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What does Southern Co.’s CEO know that we don’t?

By Michael Mariotte

Southern Company CEO Thomas Fanning (left) selling former DOE Secretary Chu on the wonders of Vogtle, 2012.

Southern Company CEO Thomas Fanning (left) selling former DOE Secretary Chu on the wonders of Vogtle, 2012.

The question of the day is what does Southern Company CEO Thomas Fanning know that the rest of the world doesn’t?

The question arises because on September 5th, Fanning sold nearly all his stock in Southern Company, more than a million shares, putting nearly $47 million into his bank account. He kept only 35,000 shares.

That’s a tidy sum, and would seem to be incentive enough to sell–unless one thought the stock would rise higher. It’s not like Fanning was selling off a few shares because he needed some cash to renew a country club membership or something. No, Fanning sold more than 90% of his stake in the company he runs. Not many people have pressing bills of $47 million.

And, after all, Southern Company has been telling Georgia regulators for years that construction of its two new Vogtle reactors is needed and well worth forcing ratepayers to put up billions of dollars for that construction. Fanning also negotiated a multi-billion dollar taxpayer loan from the Federal Financing Bank, through the Department of Energy. Fanning and Southern Co. have been assuring regulators and DOE that construction of Vogtle is going just great–nothing to worry about there.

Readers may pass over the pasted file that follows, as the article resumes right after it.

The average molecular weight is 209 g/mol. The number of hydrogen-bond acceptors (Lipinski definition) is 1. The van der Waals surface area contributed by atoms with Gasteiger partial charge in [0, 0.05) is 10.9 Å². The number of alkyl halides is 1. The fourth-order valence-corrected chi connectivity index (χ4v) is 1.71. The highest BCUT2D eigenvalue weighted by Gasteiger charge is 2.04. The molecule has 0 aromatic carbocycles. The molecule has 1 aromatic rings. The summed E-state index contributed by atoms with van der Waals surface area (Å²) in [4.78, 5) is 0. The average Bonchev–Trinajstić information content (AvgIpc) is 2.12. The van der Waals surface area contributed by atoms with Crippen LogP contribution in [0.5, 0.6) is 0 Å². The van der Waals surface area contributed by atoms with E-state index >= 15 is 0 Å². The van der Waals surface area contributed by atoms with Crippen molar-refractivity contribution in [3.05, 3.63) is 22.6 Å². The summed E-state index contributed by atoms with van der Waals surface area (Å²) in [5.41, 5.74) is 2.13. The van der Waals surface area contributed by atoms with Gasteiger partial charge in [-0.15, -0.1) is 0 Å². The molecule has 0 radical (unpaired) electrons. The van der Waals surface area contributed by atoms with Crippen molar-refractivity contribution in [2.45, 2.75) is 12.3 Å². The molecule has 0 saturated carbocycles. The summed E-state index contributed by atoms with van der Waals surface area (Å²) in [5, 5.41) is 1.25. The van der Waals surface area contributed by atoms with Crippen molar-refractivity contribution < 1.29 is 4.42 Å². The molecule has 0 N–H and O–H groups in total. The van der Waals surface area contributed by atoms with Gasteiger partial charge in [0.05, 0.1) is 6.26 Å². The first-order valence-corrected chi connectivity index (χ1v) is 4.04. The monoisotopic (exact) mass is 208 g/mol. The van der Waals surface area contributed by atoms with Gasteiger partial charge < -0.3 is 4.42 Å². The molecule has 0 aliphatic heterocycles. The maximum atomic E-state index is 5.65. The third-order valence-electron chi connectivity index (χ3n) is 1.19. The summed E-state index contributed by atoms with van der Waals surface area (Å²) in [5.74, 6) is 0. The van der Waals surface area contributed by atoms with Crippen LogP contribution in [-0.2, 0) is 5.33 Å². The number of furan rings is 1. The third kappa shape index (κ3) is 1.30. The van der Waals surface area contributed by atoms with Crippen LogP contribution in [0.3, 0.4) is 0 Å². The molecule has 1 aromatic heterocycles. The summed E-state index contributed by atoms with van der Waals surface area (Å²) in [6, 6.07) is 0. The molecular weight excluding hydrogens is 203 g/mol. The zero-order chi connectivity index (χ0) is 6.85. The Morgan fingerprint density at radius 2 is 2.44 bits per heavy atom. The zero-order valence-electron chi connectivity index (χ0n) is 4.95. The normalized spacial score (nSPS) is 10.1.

So, you’d think that Fanning would be holding on to that stock for dear life–it’s obviously poised to soar once Vogtle is completed and becomes operational, right?

Apparently not. Maybe Fanning has been reading GreenWorld, where we’ve reported several times this year on the cost overruns and schedule slippages plaguing the Vogtle project.

Or maybe Fanning knows something the rest of us don’t know, or have only speculated upon. Maybe the Vogtle project isn’t really progressing as smoothly as Fanning and other Southern Co. execs have been saying. Maybe that schedule is going to slip some more. Maybe the cost overruns are only beginning. Or maybe Fanning doesn’t trust his own management abilities.

We’re certainly not accusing Mr. Fanning of doing anything illegal. And maybe we’re just not rich enough ourselves to realize that yes, sometimes one does need $47 million in cash instead of stock.

But one thing we are pretty sure of: Fanning doesn’t expect Southern Company stock to go up anytime soon. And we don’t either.

And that would seem to mean that Fanning doesn’t think Vogtle is going to turn out to be such a great thing for Southern Company. If that’s his thinking, we agree with him again.

But we wonder whether Fanning will still argue, with a straight face, that Vogtle is a great idea for ratepayers. Actions speak much louder than words, and in this case, Fanning’s actions are at Spinal Tap level–Volume 11.